The crisis which laid the legal and institutional ground work for Fujimori's coup was also terrorism. Fujimori's responses to crisis pose alarming parallels with our own 'War on Terror'. Fujimori formed 'faceless' secret courts that could try accused terrorists in secret for vaguely defined offenses such as 'justifying terrorism' and 'provoking anxiety'. We, too, have adopted draconian and ill-conceived offenses such as 'providing material support to terrorist organizations', which can encompass almost any transaction with almost anyone who is defined as a 'terrorist organization'. Of course, the privilege to define 'terrorist organization' lies entirely within the discretion of the Executive. Thus, any group or person can easily be labeled as a terrorist, based not on proof, but on media innuendo, secret evidence, and misinformation. Once 'properly' defined, all members, associates, and contacts linked to the accused 'terrorist organization' can be justifiably disappeared. This is how Fujimori's junta justified the disappearance of its foes, and it is how Bush and right wing could legally deal with their critics.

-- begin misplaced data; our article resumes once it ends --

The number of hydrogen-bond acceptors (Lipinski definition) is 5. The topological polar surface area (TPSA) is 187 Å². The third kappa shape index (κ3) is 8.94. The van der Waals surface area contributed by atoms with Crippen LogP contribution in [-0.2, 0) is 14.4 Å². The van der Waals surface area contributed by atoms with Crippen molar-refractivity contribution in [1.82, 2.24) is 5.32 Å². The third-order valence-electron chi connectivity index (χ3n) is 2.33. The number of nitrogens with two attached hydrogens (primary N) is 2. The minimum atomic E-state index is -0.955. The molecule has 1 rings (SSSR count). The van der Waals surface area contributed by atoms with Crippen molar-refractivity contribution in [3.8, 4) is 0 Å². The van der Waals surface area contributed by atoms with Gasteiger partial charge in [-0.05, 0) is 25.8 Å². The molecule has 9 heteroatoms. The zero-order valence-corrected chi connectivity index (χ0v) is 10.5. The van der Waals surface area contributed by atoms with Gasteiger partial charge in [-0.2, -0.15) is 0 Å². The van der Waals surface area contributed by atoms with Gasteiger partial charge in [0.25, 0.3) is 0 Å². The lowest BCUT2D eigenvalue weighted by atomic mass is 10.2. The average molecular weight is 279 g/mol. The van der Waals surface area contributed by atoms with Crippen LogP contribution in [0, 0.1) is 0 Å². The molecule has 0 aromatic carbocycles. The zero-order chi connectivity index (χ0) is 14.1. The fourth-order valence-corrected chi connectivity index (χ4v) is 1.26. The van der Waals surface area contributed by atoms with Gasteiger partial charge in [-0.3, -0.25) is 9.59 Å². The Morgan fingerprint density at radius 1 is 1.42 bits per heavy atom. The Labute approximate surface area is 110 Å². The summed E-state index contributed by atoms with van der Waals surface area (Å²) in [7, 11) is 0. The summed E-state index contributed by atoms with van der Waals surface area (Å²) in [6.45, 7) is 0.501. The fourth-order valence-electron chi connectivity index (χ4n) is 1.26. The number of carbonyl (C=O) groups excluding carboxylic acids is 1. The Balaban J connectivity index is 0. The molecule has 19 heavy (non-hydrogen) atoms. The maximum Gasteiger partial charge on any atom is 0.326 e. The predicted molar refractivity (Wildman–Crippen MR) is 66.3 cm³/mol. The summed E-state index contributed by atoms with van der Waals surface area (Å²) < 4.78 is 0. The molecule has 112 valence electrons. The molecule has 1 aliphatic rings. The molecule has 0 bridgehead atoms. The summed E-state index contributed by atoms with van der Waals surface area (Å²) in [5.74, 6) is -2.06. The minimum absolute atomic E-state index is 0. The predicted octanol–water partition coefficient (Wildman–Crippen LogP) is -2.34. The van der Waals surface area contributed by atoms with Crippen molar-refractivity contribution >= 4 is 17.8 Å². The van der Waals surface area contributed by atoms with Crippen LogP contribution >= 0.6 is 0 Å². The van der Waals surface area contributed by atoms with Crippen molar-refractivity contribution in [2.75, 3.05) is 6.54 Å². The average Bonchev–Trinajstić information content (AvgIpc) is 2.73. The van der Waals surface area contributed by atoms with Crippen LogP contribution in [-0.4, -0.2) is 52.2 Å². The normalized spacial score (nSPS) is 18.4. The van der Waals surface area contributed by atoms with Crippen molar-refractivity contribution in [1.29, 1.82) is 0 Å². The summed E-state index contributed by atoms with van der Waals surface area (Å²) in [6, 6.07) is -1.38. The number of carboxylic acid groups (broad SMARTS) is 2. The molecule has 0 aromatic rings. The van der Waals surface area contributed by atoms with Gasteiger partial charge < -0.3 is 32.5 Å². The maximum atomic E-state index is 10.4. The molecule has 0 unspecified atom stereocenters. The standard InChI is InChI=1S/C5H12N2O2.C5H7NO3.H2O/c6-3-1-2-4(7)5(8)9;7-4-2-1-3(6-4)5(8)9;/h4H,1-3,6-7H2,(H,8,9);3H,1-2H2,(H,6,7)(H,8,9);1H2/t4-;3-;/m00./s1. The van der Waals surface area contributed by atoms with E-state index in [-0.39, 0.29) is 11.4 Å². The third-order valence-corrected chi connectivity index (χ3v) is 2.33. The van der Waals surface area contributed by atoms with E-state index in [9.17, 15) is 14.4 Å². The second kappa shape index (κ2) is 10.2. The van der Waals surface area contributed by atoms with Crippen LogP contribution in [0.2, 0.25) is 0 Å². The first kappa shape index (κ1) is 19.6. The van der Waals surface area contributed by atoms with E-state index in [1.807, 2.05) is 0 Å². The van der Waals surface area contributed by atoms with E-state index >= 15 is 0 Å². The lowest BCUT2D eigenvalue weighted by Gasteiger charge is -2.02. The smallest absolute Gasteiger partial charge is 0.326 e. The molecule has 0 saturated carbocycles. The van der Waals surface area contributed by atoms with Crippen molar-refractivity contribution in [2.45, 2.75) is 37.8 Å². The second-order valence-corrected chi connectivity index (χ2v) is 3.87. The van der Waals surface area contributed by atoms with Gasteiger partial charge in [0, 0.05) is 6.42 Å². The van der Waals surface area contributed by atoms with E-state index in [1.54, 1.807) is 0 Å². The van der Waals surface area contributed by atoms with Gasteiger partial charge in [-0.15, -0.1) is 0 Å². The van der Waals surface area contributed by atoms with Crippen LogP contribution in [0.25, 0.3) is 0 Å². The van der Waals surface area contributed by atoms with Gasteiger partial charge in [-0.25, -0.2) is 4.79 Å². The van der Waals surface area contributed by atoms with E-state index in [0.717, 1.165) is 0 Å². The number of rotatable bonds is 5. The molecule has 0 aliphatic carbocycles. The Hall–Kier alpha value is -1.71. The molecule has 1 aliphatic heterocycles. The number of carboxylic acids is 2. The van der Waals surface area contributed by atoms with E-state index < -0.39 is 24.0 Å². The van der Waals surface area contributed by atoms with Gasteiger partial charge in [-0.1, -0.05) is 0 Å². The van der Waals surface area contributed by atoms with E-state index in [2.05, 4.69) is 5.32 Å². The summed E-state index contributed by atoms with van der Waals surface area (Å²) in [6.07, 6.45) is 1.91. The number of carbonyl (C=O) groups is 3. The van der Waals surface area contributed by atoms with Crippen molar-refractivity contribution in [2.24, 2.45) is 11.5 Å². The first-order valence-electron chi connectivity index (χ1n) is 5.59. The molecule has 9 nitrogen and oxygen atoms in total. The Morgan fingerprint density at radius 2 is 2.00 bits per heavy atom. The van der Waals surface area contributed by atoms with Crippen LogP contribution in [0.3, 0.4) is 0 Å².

The second tool of Fujimori's reign of terror was to allow the police, prosecution, and penitentiary to operate in secrecy regarding terror cases, beyond the reach of defense lawyers, the press, and the public. The result was thousands of political prisoners and roving death squads. Those who challenged the system too openly could easily be pulled into it. Lawyers and family members too determined in their advocacy and inquiries after victims were frequently also drawn into the system, and imprisoned or killed. The Bush Administration has laid the groundwork for such a secret police force, as well. With secret warrants from secret FISA courts - or even without warrants under PATRIOT or the provisions of PATRIOT II which continue to tiptoe into law - the FBI can search anywhere, investigate freely, eavesdrop on anyone, seize anything, including all of your financial assets, arrest nearly anyone as a terrorist or sympathizer, detain them (more or less permanently), and deny them access to family, lawyers, and the courts. Citizens can then be tried in secret by military tribunals beholden only to the President, and a sentence of death can be imposed, which only the President may review. Non-citizens fare far worse, disappearing on the thinnest of immigration law pretexts, or just mere suspicion, deported to third countries to be tortured, or simply held indefinitely in undisclosed locations until they are forgotten, or die. If you are overseas, American or otherwise, watch your step. The President says the CIA can decide to assassinate you.